PLEASE BOOK ONLINE in advance at waveneyandblytharts.com so that we know whether the events are viable (we will contact you in advance and refund payments in case of cancelation). Meet outside our Reception Marquee.
Thursday 17 – ‘Curator’s Walk’ with David Baldry – A walk around our Sculpture Trail in the company of the man who selected the works displayed. David will say something about the artists involved and their intentions in producing the works that you see – there’s plenty of scope for vigorous debate! – from 2.30 to 4.30pm – £10 / £8 (for W&BA members) BOOK HERE
Saturday 19 – ‘Follow the Trail and Tell the Tale’ with members of the Suffolk Poetry Society – Join the poets who have been inspired by the sculptures to write and read their personal reflections in situ. Come with them on the journey, listen to what they have to tell and offer your own responses to their poetry and the installations that inspired them – all in the intimacy of a small and interested group of fellow explorers! It’s FREE but please use the link to the W&BA booking site so that we know that you intend to come. BOOK HERE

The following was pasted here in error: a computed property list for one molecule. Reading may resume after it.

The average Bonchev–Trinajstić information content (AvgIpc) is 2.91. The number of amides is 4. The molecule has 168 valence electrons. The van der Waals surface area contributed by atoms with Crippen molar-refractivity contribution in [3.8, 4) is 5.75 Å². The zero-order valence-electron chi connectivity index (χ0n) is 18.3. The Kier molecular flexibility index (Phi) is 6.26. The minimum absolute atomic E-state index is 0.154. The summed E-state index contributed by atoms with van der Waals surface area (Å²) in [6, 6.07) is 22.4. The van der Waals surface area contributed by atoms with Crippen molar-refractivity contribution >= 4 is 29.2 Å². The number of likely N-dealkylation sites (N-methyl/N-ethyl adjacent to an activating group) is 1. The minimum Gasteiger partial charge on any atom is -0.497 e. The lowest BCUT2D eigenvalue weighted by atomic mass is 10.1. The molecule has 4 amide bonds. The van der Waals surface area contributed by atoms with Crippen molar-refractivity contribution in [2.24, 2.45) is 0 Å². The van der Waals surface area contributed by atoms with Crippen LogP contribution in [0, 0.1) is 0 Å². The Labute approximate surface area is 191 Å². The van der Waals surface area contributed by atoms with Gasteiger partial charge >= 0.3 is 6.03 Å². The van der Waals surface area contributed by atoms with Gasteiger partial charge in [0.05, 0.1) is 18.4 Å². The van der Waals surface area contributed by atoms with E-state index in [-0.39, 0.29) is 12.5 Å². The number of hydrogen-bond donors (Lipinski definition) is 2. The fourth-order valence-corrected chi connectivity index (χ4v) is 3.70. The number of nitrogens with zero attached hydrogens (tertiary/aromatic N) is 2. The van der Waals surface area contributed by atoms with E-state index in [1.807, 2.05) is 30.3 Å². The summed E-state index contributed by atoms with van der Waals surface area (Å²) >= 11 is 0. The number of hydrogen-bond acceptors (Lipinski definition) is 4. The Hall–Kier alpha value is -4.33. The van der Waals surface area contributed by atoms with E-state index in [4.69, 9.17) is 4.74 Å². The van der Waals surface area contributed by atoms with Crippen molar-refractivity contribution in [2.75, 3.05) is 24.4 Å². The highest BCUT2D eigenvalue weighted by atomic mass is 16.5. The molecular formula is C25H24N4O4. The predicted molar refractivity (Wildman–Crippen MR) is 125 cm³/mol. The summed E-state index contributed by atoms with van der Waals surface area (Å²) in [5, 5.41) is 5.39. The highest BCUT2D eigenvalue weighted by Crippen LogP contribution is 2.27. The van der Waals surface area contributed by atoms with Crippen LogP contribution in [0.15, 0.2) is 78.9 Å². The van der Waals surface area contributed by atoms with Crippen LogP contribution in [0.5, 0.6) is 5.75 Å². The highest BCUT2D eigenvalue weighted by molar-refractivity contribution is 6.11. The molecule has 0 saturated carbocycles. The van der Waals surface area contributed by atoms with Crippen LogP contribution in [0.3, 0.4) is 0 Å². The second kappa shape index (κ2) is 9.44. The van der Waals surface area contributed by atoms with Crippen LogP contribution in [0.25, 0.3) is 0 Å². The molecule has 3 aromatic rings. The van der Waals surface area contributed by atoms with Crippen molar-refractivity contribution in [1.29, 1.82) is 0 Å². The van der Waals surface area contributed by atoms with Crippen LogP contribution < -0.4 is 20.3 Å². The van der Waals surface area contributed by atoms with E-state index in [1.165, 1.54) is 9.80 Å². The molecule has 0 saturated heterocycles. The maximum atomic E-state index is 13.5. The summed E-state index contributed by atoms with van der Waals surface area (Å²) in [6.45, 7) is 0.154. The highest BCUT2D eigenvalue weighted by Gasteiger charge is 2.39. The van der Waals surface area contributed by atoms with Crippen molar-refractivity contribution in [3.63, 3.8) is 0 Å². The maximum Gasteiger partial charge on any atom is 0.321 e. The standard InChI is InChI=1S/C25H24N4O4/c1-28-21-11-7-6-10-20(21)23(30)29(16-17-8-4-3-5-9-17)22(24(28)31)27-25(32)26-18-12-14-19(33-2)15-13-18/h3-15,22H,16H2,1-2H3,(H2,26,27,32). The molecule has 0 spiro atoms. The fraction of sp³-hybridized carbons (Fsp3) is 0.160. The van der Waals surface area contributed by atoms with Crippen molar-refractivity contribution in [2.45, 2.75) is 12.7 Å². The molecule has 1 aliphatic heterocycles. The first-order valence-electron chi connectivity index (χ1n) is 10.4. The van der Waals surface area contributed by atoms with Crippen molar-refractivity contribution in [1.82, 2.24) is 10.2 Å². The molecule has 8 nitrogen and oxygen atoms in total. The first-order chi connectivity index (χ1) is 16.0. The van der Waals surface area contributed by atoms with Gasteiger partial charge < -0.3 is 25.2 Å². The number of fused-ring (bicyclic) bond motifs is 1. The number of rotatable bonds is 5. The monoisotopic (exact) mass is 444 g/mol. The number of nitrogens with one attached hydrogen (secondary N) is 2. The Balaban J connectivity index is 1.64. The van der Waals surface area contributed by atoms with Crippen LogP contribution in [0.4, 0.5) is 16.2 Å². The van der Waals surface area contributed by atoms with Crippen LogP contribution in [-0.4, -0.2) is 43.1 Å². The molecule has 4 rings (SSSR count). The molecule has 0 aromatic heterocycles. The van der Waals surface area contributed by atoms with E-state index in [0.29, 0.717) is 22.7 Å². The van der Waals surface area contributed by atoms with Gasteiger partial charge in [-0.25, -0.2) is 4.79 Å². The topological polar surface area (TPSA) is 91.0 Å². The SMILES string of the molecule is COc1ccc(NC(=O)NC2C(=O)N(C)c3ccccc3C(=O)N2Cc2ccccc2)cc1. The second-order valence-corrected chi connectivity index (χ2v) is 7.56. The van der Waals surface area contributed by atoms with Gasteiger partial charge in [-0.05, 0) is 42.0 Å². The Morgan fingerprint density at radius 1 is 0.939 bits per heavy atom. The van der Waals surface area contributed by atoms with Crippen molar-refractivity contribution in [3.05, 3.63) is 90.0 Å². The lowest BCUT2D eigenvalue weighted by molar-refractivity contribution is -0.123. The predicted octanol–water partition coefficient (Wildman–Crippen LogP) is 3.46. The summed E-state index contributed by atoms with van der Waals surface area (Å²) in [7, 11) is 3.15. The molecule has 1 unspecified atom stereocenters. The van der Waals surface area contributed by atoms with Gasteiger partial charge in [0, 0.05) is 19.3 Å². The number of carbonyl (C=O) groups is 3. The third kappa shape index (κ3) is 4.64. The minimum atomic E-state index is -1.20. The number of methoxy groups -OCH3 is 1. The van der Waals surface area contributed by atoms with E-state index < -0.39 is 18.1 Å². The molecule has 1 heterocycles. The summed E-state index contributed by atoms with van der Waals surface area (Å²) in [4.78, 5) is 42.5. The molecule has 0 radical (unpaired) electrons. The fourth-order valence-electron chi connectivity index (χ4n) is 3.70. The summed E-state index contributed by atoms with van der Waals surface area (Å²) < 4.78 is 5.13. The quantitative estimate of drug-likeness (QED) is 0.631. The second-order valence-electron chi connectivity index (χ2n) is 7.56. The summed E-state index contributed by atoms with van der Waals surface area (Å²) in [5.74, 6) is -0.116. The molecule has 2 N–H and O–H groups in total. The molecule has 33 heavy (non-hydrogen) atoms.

(For information about the Suffolk Poetry Society go to https://suffolkpoetrysociety.org/ )
May Day brings rain – at last. After an April frostier and drier than many, spring seems to be on hold. The swallows have arrived and the whitethroats sing their scratchy song from the still leafless hedges. But we are waiting for house martins and finally the swifts. Hoping for some sign of the seasons changing I visit Redgrave Fen, the source of the Waveney. A cuckoo has arrived and suddenly summer seems possible. The north-easterly has dropped a little, allowing birds to battle through from Africa. Across the fen grasshopper warblers churr their long cricket like song and Cetti’s warblers startle from bramble bushes. When the wind direction changes to south, our summer migrants will arrive.